However, the next semesters are all a bit of a blur to me. My parents were pressuring me to graduate early, so I started taking high course loads. I took 21 hours during regular semesters and six hours each summer term—managing to make all A’s except in chemistry. I had signed up for the “engineering chemistry” instead of “liberal arts chemistry” and had difficulties there—but my major classes seemed to be a breeze. I kept a high enough GPA that my department head kept signing off on my requests to take extra hours, and I did that through the next spring, summer, and fall semesters.
I can look back now and know I was manic—I was taking the lead in every course project I was involved in as well as writing for the campus newspaper. I told one class group in my small group communication class that if they handled the presentation for our final project, I would handle writing the paper on the project by myself—knowing it would be for half the project grade. The paper made a 95, while the presentation garnered an 85. But the paper grade was enough to give everyone involved an A, so they were happy, as was I. I had met Bob my first full-time semester and started dating him my second full semester, and that relationship was going well. I was riding high and felt very confident of my future.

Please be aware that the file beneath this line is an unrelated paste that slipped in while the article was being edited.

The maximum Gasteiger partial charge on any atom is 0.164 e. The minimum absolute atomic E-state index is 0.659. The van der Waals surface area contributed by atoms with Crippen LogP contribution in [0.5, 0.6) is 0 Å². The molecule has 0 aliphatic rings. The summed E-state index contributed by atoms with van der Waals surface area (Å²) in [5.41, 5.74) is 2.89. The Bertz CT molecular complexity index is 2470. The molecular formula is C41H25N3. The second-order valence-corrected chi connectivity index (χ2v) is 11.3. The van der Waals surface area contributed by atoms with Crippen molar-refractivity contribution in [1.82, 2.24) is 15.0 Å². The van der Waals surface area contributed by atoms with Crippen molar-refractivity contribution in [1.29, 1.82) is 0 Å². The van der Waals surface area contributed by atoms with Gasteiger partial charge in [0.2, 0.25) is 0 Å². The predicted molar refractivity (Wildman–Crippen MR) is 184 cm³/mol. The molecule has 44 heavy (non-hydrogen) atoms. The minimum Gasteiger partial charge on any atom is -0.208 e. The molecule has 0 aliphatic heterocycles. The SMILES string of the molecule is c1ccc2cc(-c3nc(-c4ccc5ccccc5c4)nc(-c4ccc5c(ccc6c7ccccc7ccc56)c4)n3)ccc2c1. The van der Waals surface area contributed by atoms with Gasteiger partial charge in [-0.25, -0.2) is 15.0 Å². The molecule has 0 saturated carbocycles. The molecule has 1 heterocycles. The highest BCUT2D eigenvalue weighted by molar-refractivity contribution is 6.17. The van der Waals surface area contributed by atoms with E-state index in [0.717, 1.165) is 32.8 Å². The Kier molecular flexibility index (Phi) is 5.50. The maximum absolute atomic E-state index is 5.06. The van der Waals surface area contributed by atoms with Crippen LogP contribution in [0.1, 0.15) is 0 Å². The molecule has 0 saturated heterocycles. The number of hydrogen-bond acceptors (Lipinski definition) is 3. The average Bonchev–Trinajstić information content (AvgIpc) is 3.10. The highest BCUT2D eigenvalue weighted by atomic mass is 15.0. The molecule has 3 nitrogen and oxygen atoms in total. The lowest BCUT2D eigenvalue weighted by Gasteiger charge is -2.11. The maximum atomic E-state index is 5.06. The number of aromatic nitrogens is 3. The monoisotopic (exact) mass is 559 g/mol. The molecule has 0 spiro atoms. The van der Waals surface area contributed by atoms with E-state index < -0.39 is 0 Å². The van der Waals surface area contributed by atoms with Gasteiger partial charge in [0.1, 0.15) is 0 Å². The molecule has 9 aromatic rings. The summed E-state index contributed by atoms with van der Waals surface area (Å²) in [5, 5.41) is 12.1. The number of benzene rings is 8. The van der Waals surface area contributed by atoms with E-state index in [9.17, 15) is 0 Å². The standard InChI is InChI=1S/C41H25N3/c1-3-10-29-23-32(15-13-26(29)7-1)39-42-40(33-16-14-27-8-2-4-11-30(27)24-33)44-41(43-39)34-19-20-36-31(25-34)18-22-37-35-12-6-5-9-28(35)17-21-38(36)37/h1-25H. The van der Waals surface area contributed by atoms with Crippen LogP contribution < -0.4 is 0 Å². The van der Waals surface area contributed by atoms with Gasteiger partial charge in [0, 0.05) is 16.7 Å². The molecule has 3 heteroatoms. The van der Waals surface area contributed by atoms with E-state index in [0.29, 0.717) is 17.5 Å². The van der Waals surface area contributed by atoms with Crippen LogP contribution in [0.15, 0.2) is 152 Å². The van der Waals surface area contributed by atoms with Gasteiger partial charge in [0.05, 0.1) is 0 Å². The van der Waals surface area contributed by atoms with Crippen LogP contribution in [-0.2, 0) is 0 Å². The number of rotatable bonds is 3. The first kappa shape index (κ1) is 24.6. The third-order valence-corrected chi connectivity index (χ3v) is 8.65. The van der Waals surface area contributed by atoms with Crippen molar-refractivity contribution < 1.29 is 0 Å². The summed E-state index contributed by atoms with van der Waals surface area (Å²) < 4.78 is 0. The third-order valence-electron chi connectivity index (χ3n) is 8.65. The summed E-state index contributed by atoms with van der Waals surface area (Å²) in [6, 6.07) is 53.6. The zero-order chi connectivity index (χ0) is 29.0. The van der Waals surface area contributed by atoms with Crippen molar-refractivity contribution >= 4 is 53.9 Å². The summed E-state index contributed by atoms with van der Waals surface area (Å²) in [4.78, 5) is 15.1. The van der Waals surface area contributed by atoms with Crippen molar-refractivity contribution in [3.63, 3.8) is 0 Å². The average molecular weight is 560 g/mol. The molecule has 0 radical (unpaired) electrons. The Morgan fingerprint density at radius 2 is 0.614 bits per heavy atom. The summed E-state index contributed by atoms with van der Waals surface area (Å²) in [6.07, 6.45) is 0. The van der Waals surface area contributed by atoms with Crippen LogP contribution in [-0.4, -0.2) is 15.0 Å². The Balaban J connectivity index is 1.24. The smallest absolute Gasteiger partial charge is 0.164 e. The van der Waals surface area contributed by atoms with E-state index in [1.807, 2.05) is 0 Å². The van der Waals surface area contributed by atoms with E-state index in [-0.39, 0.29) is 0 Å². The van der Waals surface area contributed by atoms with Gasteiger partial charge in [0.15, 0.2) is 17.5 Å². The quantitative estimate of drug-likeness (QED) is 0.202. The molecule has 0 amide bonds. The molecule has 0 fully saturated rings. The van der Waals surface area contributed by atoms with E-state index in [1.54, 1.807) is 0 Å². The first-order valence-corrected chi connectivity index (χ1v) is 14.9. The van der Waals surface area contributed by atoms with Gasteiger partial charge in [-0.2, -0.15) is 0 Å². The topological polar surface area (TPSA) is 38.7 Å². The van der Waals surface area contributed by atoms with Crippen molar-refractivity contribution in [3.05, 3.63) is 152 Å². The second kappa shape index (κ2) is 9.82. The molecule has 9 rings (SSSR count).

It finally came crashing down my final full spring semester. I had signed up for a jaw-dropping 24 hours—double what was considered full-time enrollment. But I was under enormous pressure to finish in August of 1990. My course of study was causing some concern in the department that I was being given a pass on taking certain courses through special projects instead of waiting until they were offered in the classroom. I had explained my predicament to my department head, who supported my efforts all the way, bucking the wishes of at least two professors that I know of.